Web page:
Each May, eye care providers traditionally observe Healthy Vision Month. We want to remind our Minnesota Eye Consultants patients to think about how important good vision is to their lives.

There are things that they can do to maintain healthy vision. People who already have an eye disease or compromised vision can still take steps to maintain the best vision possible.

This year COVID-19 may generate some special issues related to eye health. The team at Minnesota Eye Consultants is here to point out ways to take care of your vision during this pandemic.

Get Regular Eye Exams

Eye Doctor performing an eye exam on a patient

The most important thing you can do to maintain healthy vision is to have a regular comprehensive eye examination. This is different from only having your vision checked to see if you need glasses.

A comprehensive exam involves temporarily dilating the eye with eye drops. This enables your eye doctor to see if the retina and optic nerve at the back of the eye look healthy.

You may think that your eyes are fine because you aren’t noticing any vision problems. But there are many serious eye conditions where people don’t notice symptoms in the early stages.

Glaucoma is a perfect example of this. It attacks the peripheral vision before it affects the central vision. Because of this, patients may not notice its subtle progression.

Glaucoma can cause blindness, but there are many effective treatments if it is diagnosed in the early stages.

Watch out for Screen Time

Co workers discussing business on a conference call

Social distancing and quarantine are causing people of all ages to spend more time on their computers and smartphones. Many people are working at home.

It’s now normal to attend several meetings per day online instead of in person. Online classes are substituting for live classrooms for students of all ages.

Seniors are trying to reduce isolation by using things like Zoom and FaceTime to connect with friends and loved ones. Everyone is watching more TV or streaming movies to try and stay entertained.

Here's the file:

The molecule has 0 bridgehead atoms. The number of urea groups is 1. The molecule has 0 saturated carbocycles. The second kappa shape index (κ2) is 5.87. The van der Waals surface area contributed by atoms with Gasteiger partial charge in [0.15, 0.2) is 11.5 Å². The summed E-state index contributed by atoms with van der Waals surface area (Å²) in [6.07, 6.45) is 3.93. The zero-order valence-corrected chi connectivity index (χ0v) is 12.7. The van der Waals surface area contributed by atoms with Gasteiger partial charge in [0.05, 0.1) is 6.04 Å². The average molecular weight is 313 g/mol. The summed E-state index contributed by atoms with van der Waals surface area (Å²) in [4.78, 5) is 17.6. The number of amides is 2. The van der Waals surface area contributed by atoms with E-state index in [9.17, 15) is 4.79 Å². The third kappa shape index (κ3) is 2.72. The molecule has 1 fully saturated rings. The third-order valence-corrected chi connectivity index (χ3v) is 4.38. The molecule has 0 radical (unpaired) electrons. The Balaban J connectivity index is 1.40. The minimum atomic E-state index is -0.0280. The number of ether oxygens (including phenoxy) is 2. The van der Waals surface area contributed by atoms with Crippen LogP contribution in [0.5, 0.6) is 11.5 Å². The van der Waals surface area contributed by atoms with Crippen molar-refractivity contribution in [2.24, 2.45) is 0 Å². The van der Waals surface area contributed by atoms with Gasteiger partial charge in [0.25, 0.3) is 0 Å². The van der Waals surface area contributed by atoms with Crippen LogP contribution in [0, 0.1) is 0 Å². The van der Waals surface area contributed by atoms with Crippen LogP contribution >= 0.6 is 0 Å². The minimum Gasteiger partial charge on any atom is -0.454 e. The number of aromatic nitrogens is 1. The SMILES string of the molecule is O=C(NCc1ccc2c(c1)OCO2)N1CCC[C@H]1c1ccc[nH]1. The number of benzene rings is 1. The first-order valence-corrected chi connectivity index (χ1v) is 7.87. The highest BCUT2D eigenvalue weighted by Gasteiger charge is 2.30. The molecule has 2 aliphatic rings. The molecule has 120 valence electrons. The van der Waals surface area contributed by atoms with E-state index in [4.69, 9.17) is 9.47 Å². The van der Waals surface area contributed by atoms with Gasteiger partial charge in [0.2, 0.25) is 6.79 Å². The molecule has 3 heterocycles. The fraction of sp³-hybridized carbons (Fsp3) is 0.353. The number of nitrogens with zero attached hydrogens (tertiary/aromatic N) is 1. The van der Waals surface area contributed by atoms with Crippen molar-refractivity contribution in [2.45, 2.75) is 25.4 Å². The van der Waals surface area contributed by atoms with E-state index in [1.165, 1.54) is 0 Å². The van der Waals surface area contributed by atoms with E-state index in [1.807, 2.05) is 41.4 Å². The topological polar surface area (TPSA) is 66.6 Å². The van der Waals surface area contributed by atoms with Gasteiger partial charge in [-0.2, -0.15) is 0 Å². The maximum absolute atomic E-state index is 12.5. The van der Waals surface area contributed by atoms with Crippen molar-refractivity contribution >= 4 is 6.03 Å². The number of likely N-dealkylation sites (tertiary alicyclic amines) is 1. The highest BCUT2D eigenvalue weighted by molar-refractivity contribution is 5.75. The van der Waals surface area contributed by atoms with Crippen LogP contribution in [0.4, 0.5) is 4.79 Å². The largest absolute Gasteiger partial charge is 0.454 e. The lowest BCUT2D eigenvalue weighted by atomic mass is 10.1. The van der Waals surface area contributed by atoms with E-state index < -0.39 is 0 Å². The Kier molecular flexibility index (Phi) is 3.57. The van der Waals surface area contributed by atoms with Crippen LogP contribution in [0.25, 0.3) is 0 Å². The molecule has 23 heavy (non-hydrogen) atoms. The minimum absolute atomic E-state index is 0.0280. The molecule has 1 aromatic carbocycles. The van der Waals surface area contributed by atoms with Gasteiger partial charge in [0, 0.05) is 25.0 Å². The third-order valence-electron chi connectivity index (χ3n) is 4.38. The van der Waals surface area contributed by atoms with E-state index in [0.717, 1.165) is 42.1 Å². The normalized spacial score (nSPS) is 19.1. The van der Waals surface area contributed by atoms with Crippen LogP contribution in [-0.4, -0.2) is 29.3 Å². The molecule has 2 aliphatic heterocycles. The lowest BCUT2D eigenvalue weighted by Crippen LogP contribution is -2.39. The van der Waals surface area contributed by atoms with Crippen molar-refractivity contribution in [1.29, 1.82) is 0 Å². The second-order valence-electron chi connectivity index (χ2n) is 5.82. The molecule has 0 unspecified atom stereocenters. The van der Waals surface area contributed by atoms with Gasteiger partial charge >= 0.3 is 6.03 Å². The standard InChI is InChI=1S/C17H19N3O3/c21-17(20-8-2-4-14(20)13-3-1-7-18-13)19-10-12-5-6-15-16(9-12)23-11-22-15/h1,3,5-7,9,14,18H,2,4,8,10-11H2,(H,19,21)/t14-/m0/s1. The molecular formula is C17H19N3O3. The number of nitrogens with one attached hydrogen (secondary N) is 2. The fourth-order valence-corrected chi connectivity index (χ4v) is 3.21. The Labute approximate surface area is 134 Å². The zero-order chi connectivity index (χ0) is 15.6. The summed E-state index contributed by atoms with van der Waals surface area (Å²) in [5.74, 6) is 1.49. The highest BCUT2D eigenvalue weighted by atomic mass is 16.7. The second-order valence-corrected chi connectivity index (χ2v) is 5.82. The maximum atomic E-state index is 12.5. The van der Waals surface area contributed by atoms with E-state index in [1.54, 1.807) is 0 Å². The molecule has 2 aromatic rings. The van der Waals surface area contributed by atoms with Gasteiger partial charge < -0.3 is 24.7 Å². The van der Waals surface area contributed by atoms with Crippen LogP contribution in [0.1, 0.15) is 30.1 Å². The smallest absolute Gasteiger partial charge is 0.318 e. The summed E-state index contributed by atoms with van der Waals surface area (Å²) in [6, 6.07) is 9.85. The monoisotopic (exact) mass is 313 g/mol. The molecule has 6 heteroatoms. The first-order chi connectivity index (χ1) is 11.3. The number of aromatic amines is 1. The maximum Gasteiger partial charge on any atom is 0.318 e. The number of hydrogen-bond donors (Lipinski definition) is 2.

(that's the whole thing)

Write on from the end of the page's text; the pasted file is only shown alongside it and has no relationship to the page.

Excessive screen time causes dry eye symptoms and eye strain in many people. Because people blink less while using screens, the eyes don’t get enough natural lubrication.

Give your eyes frequent breaks. When possible, take a break from your computer or TV every 20 minutes or so and get up and move around.

If you can’t do that because you are working, follow the “20-20-20 rule”. With the 20-20-20 rule, focus your eyes on an object 20 feet away every 20 minutes for 20 seconds. This helps your eyes refocus and reduces the likelihood of experiencing symptoms of eye strain.

Protect Your Eyes from Injury

Man using eye protection while wood working

Now that spring is finally here, you may want to get outside and start gardening and yard work. Some ophthalmologists have noticed an increase in eye injuries during this pandemic.

Be sure to wear protective goggles if you are doing projects inside and outside the house. Many eye injuries result from lawnmowers hitting small rocks that become projectiles. They can also result from trimming and pruning bushes.

While there are no organized sports activities right now, you may be playing various types of ball or street hockey with your children. Be sure that everyone is still wearing the appropriate type of protective goggles for these sports.

Shield Your Eyes from UV Light

Mother and daughter with sunglasses